Iceland toilet roll 'price war' wipes out jobs
Iceland's only toilet paper manufacturer says it is being forced to lay off staff as it cannot compete with the prices offered by a US competitor.
American retail giant Costco opened a new shopping warehouse in Iceland's Reykjavik earlier this year and was initially met with enthusiasm. However, this excitement has not been matched at the offices of toilet paper company Papco, which says its sales have plummeted by up to 30%, Iceland Magazine's website reports.
Papco's Alexander Karason fears that his company's future is being flushed away, saying that the company cannot compete with Costco's wholesale prices. Papco has been forced to cut six jobs as a result, he says.
Speaking to Visir newspaper, he claims that Costco are charging considerably lower prices for their loo roll than in their western stores. "That's something we can't compete with, as we have to buy our raw materials, the paper, at world market prices," he told Visir.
However, the bulk purchases offered at Costco's warehouse store have had an unexpected benefit for at least one local manufacturer. Richard Kristinsson of Mjallar Friggjar, which makes and sells detergents and kitchenware, says that Icelanders have been put off by the huge pack sizes, and have returned to buying their goods in smaller quantities.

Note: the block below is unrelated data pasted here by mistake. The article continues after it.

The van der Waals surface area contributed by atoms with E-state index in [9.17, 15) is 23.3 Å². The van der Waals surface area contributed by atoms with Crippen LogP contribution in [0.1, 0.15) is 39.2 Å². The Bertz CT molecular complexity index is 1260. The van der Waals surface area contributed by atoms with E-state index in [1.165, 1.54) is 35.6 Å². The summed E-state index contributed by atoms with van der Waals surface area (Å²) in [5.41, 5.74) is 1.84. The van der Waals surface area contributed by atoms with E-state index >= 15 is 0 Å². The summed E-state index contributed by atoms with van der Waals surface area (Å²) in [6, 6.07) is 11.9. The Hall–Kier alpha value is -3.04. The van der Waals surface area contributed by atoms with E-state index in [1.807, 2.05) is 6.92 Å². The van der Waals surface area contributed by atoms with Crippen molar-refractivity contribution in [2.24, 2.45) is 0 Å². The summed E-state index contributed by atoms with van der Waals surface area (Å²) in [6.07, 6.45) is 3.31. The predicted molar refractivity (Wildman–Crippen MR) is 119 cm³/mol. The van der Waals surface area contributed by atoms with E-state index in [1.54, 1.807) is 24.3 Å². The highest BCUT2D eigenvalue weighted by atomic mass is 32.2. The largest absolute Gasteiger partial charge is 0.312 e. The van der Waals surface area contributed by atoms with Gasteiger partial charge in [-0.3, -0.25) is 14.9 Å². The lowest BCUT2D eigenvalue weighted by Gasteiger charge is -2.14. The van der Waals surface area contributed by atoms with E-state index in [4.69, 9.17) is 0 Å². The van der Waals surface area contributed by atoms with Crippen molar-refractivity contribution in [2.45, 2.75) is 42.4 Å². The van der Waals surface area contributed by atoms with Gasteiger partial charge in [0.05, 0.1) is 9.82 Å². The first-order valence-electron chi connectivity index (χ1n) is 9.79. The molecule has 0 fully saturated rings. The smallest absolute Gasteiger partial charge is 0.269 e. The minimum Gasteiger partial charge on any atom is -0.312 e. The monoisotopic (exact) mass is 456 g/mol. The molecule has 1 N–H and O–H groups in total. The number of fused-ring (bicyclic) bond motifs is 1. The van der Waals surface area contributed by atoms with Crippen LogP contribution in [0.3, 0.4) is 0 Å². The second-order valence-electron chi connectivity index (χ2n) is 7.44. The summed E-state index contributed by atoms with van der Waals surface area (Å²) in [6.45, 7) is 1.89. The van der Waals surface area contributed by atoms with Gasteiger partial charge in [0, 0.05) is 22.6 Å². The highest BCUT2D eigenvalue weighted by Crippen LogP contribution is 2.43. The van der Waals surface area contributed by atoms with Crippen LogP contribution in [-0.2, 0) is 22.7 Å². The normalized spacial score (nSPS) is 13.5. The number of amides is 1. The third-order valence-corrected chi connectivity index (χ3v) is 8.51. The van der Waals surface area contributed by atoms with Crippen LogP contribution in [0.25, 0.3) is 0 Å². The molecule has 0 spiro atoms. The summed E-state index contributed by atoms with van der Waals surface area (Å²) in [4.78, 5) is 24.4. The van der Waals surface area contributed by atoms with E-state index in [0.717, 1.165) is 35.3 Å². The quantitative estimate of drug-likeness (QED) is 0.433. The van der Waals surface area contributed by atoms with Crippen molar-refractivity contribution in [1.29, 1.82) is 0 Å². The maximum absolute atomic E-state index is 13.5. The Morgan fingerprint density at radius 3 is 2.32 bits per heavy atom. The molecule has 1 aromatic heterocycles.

Iceland's retail boom
Costco is just one of several foreign companies that has arrived in Iceland and benefitted from the subsequent retail boom after the end of the 2008 Iceland financial crisis.
According to a Bloomberg report, 80,000 Icelanders - a quarter of the population - have already signed up for a membership card for the wholesale shopping club.
But while many overseas investors see opportunities to boost Iceland's economy, Bloomberg says that local companies are less than impressed at the competition.
Local retailer Hagar is one of them, which has closed several of its clothes outlets in anticipation of the Swedish H&M opening two stores in Iceland by the end of August, Bloomberg says.
Reporting by Alistair Coleman
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